Methane must not be exempted from targets - Forest and Bird

6:24 pm on 9 June 2018

Targets to reduce greenhouse gases must include the methane generated by agriculture, Forest and Bird says.

James Shaw talks to Whangarei meeting on Zero Carbon Bill.

James Shaw talks to Whangarei meeting on Zero Carbon Bill. Photo: RNZ / Lois Williams

The government has committed to cutting New Zealand's greenhouse gas emissions to net zero by 2050, in line with global targets to avoid catastrophic climate change.

Though methane from farm animals makes up 43 percent of the damaging gases farmers argue it's short-lived compared to carbon dioxide, and it's sustainable at current levels.

But Forest and Bird's climate advocate Adelia Hallett said methane was 25 times more potent than carbon dioxide.

"So it's there in the atmosphere for that shortish time but it's doing a lot of damage while it's there. Why that worries us is that we have very little time left to keep the world at a temperature which is 1.5 degrees which will be reasonable survivable and comfortable for humans and for nature."

Adelia Hallet said world governments had about eight years left to act, if they wanted to limit global warming to 1.5 degrees.

Poor whanau can't afford to be green

Hugh Pollock, a construction worker, was one of about 100 people who heard Climate Change Minister James Shaw speak on the Zero Carbon Bill last night, in Whangarei.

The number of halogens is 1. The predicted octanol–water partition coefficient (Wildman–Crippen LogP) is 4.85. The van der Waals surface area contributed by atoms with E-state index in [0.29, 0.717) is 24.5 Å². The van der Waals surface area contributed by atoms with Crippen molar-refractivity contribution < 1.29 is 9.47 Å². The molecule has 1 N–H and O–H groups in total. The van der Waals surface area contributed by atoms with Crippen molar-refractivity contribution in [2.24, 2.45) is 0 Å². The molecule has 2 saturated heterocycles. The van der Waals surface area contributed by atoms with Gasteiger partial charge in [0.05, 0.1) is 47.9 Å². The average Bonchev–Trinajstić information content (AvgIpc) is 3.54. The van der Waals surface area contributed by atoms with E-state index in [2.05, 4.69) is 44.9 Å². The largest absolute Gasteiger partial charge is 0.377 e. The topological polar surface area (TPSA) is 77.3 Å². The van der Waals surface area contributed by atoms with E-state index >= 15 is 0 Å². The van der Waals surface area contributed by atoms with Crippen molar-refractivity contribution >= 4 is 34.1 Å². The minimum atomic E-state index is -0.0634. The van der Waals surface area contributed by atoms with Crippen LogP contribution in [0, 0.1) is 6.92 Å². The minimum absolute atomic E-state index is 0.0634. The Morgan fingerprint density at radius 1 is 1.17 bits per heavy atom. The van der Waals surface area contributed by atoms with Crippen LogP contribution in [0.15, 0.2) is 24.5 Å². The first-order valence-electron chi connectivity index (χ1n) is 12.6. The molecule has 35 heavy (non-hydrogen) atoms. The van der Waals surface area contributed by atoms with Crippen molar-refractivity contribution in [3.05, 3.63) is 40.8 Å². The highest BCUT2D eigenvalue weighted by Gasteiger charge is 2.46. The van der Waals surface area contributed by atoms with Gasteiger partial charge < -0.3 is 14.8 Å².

Mr Pollock said higher fuel and power prices may be inevitable but they will be the last straw for those at the bottom of the heap who can't afford to be green.

"Some people with a good income have the ability to make that choice, by [installing] insulation and fixing the house, bring down the cost of their energy bill. But a lot of people are just faced with a higher energy bill and maybe they end up on the street."

Hugh Pollock said the government must act to ensure low-income families did not bear the brunt of measures to combat climate change.

James Shaw said low-income people were also disproportionately hurt by climate change because many had no savings or insurance, and the government was committed to supporting them.

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